Women’s Hockey Update: May 19th, 2017
Much news this week in Russian women’s hockey, starting with some very exciting tidings on the international hockey scene! Read on, however, as we also have the conclusion to the amateur women’s hockey season in Russia, transfers news, and other such items (including an update on a kitten…).
The big women’s hockey news of the week came out of the IIHF, which today finalized the site assignments for next year’s World Championships. And, for the first time ever, the 2018 Under-18 Women’s World Championship will be held in Russia, in Nizhny Novgorod next January to be precise. In fact, this will be Russia’s first hosting of the Women’s Worlds at any age level, and may plausibly lead, if all goes well, to a future hosting of senior version of the tournament (Ufa has been rumoured as a possible host city for that event at some point). Nizhny Novgorod is an appropriate enough choice to host the U18 Women’s Worlds, as this past season saw local club SKIF yet again crowned women’s champions of Russia in that age category. And today’s news means that both of next season’s Under-18 World Championships, women’s and men’s, will be played in Russia; as was already known, the men’s U18s will play in Chelyabinsk and Magnitogorsk.
This is genuinely exciting news for Russian women’s hockey, and the home team will be looking to build upon 2017’s bronze medal win in Czechia (and a hat-tip to Denis Osipchuk for this bit story)
The host city assignments were not the only women’s hockey tidings out of the IIHF today. On the IIHF Congress’s agenda this year was a proposal to increase the senior Women’s Worlds field, in the top division, to ten teams from its current eight (all other divisions will remain at six teams). That proposal has now been approved, and will come into effect at the 2019 tournament in Finland. The 2018 top division Women’s Worlds will not be held due to the Olympics, and the ten team target will be reached by not relegating anybody from this year’s event (Czechia had been slated for the drop, but will now survive), and by promoting one team next year from Division IA, as normal (Japan were promoted this year, and will be in the top flight for 2019). On other details of the new format, we await further tidings, and may not get final world until next May.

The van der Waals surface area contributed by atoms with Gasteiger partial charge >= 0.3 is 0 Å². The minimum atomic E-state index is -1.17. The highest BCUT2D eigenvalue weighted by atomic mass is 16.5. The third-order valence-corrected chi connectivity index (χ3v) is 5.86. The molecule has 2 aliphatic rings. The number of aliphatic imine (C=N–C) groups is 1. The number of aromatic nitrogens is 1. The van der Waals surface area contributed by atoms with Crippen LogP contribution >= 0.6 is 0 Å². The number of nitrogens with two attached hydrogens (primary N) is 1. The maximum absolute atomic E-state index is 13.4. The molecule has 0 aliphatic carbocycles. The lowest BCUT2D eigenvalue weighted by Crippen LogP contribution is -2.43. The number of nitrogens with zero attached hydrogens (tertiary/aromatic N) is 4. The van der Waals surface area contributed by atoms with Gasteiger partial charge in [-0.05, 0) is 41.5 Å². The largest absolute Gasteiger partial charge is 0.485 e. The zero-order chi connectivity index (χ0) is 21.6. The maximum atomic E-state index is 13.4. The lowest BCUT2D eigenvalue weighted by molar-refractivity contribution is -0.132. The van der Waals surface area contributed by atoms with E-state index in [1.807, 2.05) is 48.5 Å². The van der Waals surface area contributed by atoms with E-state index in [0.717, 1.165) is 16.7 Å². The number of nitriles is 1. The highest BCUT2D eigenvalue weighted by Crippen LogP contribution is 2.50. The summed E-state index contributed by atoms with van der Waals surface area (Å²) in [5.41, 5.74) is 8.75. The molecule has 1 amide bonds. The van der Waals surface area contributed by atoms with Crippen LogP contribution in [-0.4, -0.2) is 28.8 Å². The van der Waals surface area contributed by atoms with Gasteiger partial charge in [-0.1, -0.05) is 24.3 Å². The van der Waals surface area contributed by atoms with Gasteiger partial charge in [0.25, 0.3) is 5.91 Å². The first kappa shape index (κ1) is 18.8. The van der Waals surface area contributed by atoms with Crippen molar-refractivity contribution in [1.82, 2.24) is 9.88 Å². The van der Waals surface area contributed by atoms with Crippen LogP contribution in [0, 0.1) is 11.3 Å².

As we noted here earlier this spring, newly-minted KHL club Kunlun Red Star Beijing was planning to add a women’s squad for the coming season, with Digit Murphy as coach, and that story got some added details this week. It now appears that the new team will actually play in the Canadian Women’s Hockey League; further information, such as where exactly the team will be based, is still awaited. According to the same article, an Under-18 Women’s team is also planned, based out of out Providence College in the United States. The idea of putting the women’s teams up against North American competition is an intriguing one; a certain rapidity of development is likely the goal, as the 2022 Winter Olympics in Beijing get closer and closer. The Chinese women’s national team fell two spots in the world rankings this year, to 18th, and played in the third-tier Division IB World Championship (China finished fourth, and will remain in that division for at least another year).
Kunlun Red Star will become, I believe, the third KHL team to include a professional women’s squad, the other two being Salavat Yulaev Ufa (Agidel Ufa, in the Women’s Hockey League) and Barys Astana (Tomiris Astana, in the Kazakh Women’s League) — that’s to the best of my knowledge, and I am certainly willing to be corrected on it if I’m wrong. The afore-mentioned SKIF have a working relationship with the KHL’s Torpedo Nizhny Novgorod, but I believe it falls short of formal affiliation. Two VHL clubs also ice teams in the Russian Women’s Hockey League: Dynamo St. Petersburg (eponymous) and Sokol Krasnoyarsk (Biryusa Krasnoyarsk)